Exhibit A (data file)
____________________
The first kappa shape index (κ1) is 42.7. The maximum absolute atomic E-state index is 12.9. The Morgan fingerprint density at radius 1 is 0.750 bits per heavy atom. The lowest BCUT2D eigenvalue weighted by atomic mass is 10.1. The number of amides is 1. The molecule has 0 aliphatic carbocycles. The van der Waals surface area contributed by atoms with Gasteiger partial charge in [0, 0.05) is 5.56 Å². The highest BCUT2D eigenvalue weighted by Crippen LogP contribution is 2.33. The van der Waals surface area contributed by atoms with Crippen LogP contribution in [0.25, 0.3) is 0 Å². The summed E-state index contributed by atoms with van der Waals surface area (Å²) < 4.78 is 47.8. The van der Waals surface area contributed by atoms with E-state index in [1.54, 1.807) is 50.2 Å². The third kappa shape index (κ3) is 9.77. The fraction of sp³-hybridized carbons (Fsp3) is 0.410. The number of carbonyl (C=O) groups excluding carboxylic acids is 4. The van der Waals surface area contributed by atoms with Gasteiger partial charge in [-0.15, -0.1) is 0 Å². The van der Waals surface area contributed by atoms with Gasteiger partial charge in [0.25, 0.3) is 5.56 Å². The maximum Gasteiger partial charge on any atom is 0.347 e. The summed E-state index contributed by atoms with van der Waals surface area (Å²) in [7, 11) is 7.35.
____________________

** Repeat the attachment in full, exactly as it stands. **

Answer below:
The first kappa shape index (κ1) is 42.7. The maximum absolute atomic E-state index is 12.9. The Morgan fingerprint density at radius 1 is 0.750 bits per heavy atom. The lowest BCUT2D eigenvalue weighted by atomic mass is 10.1. The number of amides is 1. The molecule has 0 aliphatic carbocycles. The van der Waals surface area contributed by atoms with Gasteiger partial charge in [0, 0.05) is 5.56 Å². The highest BCUT2D eigenvalue weighted by Crippen LogP contribution is 2.33. The van der Waals surface area contributed by atoms with Crippen LogP contribution in [0.25, 0.3) is 0 Å². The summed E-state index contributed by atoms with van der Waals surface area (Å²) < 4.78 is 47.8. The van der Waals surface area contributed by atoms with E-state index in [1.54, 1.807) is 50.2 Å². The third kappa shape index (κ3) is 9.77. The fraction of sp³-hybridized carbons (Fsp3) is 0.410. The number of carbonyl (C=O) groups excluding carboxylic acids is 4. The van der Waals surface area contributed by atoms with Gasteiger partial charge in [-0.15, -0.1) is 0 Å². The van der Waals surface area contributed by atoms with Gasteiger partial charge in [0.25, 0.3) is 5.56 Å². The maximum Gasteiger partial charge on any atom is 0.347 e. The summed E-state index contributed by atoms with van der Waals surface area (Å²) in [7, 11) is 7.35.